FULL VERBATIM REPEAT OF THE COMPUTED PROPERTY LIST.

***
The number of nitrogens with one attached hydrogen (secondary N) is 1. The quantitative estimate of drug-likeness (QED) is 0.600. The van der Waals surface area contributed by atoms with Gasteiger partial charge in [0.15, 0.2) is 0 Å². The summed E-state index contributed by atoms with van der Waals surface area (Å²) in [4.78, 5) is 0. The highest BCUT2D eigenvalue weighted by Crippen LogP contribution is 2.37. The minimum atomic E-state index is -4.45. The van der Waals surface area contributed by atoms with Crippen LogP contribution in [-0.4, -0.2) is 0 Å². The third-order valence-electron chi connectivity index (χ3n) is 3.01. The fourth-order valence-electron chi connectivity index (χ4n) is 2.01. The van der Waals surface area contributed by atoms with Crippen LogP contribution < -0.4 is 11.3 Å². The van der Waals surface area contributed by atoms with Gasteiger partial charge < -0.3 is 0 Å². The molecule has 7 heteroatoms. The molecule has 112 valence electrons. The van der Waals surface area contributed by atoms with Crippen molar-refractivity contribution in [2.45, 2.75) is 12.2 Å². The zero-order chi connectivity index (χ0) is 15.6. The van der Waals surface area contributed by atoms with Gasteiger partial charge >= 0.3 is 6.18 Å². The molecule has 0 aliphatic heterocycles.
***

The number of nitrogens with one attached hydrogen (secondary N) is 1. The quantitative estimate of drug-likeness (QED) is 0.600. The van der Waals surface area contributed by atoms with Gasteiger partial charge in [0.15, 0.2) is 0 Å². The summed E-state index contributed by atoms with van der Waals surface area (Å²) in [4.78, 5) is 0. The highest BCUT2D eigenvalue weighted by Crippen LogP contribution is 2.37. The minimum atomic E-state index is -4.45. The van der Waals surface area contributed by atoms with Crippen LogP contribution in [-0.4, -0.2) is 0 Å². The third-order valence-electron chi connectivity index (χ3n) is 3.01. The fourth-order valence-electron chi connectivity index (χ4n) is 2.01. The van der Waals surface area contributed by atoms with Crippen LogP contribution < -0.4 is 11.3 Å². The van der Waals surface area contributed by atoms with Gasteiger partial charge < -0.3 is 0 Å². The molecule has 7 heteroatoms. The molecule has 112 valence electrons. The van der Waals surface area contributed by atoms with Crippen molar-refractivity contribution in [2.45, 2.75) is 12.2 Å². The zero-order chi connectivity index (χ0) is 15.6. The van der Waals surface area contributed by atoms with Gasteiger partial charge >= 0.3 is 6.18 Å². The molecule has 0 aliphatic heterocycles.